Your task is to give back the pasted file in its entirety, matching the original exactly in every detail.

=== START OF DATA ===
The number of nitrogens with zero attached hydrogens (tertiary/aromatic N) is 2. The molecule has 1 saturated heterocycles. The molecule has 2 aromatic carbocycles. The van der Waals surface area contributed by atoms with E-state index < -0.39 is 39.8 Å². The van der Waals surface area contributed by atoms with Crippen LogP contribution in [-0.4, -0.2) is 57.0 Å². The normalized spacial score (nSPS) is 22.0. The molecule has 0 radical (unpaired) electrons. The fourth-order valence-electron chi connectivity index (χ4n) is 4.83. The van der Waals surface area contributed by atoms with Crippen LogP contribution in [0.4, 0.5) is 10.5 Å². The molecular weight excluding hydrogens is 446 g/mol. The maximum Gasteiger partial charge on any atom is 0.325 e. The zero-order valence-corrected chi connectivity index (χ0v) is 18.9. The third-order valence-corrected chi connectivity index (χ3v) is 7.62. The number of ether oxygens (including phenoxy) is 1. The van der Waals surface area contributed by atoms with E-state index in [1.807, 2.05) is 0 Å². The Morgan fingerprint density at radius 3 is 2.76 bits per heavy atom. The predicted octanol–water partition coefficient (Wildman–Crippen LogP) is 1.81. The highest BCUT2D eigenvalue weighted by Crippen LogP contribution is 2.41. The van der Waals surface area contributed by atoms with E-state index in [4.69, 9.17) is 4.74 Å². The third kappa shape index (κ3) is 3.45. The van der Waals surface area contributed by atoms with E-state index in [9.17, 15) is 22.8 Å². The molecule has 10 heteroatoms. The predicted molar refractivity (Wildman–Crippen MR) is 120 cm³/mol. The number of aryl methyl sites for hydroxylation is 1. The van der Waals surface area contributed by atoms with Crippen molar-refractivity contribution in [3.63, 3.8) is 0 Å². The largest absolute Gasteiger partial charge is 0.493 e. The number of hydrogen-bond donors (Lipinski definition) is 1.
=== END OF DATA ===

The number of nitrogens with zero attached hydrogens (tertiary/aromatic N) is 2. The molecule has 1 saturated heterocycles. The molecule has 2 aromatic carbocycles. The van der Waals surface area contributed by atoms with E-state index < -0.39 is 39.8 Å². The van der Waals surface area contributed by atoms with Crippen LogP contribution in [-0.4, -0.2) is 57.0 Å². The normalized spacial score (nSPS) is 22.0. The molecule has 0 radical (unpaired) electrons. The fourth-order valence-electron chi connectivity index (χ4n) is 4.83. The van der Waals surface area contributed by atoms with Crippen LogP contribution in [0.4, 0.5) is 10.5 Å². The molecular weight excluding hydrogens is 446 g/mol. The maximum Gasteiger partial charge on any atom is 0.325 e. The zero-order valence-corrected chi connectivity index (χ0v) is 18.9. The third-order valence-corrected chi connectivity index (χ3v) is 7.62. The number of ether oxygens (including phenoxy) is 1. The van der Waals surface area contributed by atoms with E-state index in [1.807, 2.05) is 0 Å². The Morgan fingerprint density at radius 3 is 2.76 bits per heavy atom. The predicted octanol–water partition coefficient (Wildman–Crippen LogP) is 1.81. The highest BCUT2D eigenvalue weighted by Crippen LogP contribution is 2.41. The van der Waals surface area contributed by atoms with E-state index in [4.69, 9.17) is 4.74 Å². The third kappa shape index (κ3) is 3.45. The van der Waals surface area contributed by atoms with E-state index in [9.17, 15) is 22.8 Å². The molecule has 10 heteroatoms. The predicted molar refractivity (Wildman–Crippen MR) is 120 cm³/mol. The number of aryl methyl sites for hydroxylation is 1. The van der Waals surface area contributed by atoms with Crippen molar-refractivity contribution in [3.63, 3.8) is 0 Å². The largest absolute Gasteiger partial charge is 0.493 e. The number of hydrogen-bond donors (Lipinski definition) is 1.